So, your employer has a responsibility to make sure that the workplace is safe and secure to a reasonably practicable degree. This means that all of its facilities need to be able to be used without causing pain and suffering to employees. Employers also need to make sure that employees are trained sufficiently to use the tools and facilities without causing undue harm to themselves or others.

Other examples of their responsibilities include:

  • Providing you with personal safety and protective equipment to be able to perform your role safely. This includes things like safety goggles.
  • Informing you of potential safety risks.
  • Rick assessing not only the working environment but also the job roles.

Your employer’s duty of care is a legal requirement, meaning that they need to fulfil the necessary obligations within it. If they don’t adhere to their duty of care, and you are injured because of this, you could claim due to negligence. So, for instance, if they provide you with insufficient safety goggles and you injure yourself as a result, you can claim because they have been negligent.

If you have any queries about personal injury claims, such as wondering with a work-related injury who pays the compensation, please get in touch. Our experienced advisors offer free legal advice and are available 24/7. You can contact them using the phone number at the top of this page.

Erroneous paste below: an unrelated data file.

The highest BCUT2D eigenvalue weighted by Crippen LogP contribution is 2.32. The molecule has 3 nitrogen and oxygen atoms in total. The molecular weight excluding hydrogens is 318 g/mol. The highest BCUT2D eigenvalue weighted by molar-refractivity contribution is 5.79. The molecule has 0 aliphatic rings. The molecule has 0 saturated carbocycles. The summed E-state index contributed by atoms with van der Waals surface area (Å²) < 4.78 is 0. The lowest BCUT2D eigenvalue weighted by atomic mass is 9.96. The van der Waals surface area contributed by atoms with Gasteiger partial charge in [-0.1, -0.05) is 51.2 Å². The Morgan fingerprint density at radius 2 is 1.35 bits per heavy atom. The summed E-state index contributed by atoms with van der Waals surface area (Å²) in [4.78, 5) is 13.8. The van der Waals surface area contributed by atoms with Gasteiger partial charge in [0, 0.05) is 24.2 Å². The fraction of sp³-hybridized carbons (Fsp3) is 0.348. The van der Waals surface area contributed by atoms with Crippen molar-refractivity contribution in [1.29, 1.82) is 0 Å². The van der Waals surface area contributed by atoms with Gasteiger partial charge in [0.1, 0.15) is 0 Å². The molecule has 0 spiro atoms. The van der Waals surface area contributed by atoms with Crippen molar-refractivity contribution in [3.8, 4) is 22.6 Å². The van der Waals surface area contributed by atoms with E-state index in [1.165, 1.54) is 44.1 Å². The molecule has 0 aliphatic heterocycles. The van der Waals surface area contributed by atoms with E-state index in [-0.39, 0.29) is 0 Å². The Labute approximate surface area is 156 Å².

Why Do Employers Need Liability Insurance?

You may be concerned that, by making a personal injury claim against your employer, you might be putting your employer at financial risk. However, this will most likely not be the case because it is a legal requirement for them to have Employers’ liability (EL) insurance.

Employers’ liability insurance insures them in case an employee becomes ill or suffers an injury they are liable for. There are two requirements to the policy they need to take out:

  1. It needs to cover them for at least £5 million.
  2. The policy must come with an authorised insurer.

With your employer requiring this, it means that you shouldn’t be worried about seeking accident at work compensation from them. This means that if you make a successful claim for a work-related injury, who pays will be the insurer.

What Happens When Employers Are Uninsured?

This usually isn’t the case, as generally, employers are legally required to have EL insurance. They can be fined for not having it. This is because, in relation to you suffering an injury at work, your rights include making a claim.